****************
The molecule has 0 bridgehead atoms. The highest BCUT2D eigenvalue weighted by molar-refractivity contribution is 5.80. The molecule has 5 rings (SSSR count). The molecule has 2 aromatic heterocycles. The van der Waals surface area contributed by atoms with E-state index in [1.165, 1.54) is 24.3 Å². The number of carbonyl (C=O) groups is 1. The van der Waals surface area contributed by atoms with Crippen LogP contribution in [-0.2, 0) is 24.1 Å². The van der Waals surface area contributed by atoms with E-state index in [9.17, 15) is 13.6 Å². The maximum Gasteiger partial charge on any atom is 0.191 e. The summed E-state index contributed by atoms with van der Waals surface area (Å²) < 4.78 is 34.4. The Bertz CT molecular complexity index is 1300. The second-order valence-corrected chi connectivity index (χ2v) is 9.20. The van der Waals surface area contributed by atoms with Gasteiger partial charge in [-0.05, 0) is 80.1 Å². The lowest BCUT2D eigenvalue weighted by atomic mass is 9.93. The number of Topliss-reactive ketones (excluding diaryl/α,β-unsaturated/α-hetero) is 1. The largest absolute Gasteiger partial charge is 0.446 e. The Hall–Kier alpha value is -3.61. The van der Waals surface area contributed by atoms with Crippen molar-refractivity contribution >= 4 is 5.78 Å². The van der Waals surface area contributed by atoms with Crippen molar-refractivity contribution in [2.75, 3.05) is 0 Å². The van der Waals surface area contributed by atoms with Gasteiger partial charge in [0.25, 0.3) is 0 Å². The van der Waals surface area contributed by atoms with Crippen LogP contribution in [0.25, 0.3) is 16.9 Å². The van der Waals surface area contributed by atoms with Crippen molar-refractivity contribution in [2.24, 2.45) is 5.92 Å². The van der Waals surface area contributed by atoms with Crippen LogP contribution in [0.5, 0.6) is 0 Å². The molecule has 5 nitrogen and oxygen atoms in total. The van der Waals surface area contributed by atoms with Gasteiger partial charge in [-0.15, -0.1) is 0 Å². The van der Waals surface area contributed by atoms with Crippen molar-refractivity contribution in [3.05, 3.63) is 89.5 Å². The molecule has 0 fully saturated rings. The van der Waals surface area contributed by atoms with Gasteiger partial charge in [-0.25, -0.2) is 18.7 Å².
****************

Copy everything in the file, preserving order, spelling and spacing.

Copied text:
The molecule has 0 bridgehead atoms. The highest BCUT2D eigenvalue weighted by molar-refractivity contribution is 5.80. The molecule has 5 rings (SSSR count). The molecule has 2 aromatic heterocycles. The van der Waals surface area contributed by atoms with E-state index in [1.165, 1.54) is 24.3 Å². The number of carbonyl (C=O) groups is 1. The van der Waals surface area contributed by atoms with Crippen LogP contribution in [-0.2, 0) is 24.1 Å². The van der Waals surface area contributed by atoms with E-state index in [9.17, 15) is 13.6 Å². The maximum Gasteiger partial charge on any atom is 0.191 e. The summed E-state index contributed by atoms with van der Waals surface area (Å²) < 4.78 is 34.4. The Bertz CT molecular complexity index is 1300. The second-order valence-corrected chi connectivity index (χ2v) is 9.20. The van der Waals surface area contributed by atoms with Gasteiger partial charge in [-0.05, 0) is 80.1 Å². The lowest BCUT2D eigenvalue weighted by atomic mass is 9.93. The number of Topliss-reactive ketones (excluding diaryl/α,β-unsaturated/α-hetero) is 1. The largest absolute Gasteiger partial charge is 0.446 e. The Hall–Kier alpha value is -3.61. The van der Waals surface area contributed by atoms with Crippen molar-refractivity contribution >= 4 is 5.78 Å². The van der Waals surface area contributed by atoms with Crippen molar-refractivity contribution in [2.75, 3.05) is 0 Å². The van der Waals surface area contributed by atoms with Gasteiger partial charge in [0.25, 0.3) is 0 Å². The van der Waals surface area contributed by atoms with Crippen LogP contribution in [0.25, 0.3) is 16.9 Å². The van der Waals surface area contributed by atoms with Crippen molar-refractivity contribution in [2.24, 2.45) is 5.92 Å². The van der Waals surface area contributed by atoms with Crippen LogP contribution in [0.5, 0.6) is 0 Å². The molecule has 5 nitrogen and oxygen atoms in total. The van der Waals surface area contributed by atoms with Gasteiger partial charge in [-0.15, -0.1) is 0 Å². The van der Waals surface area contributed by atoms with Crippen molar-refractivity contribution in [3.05, 3.63) is 89.5 Å². The molecule has 0 fully saturated rings. The van der Waals surface area contributed by atoms with Gasteiger partial charge in [-0.25, -0.2) is 18.7 Å².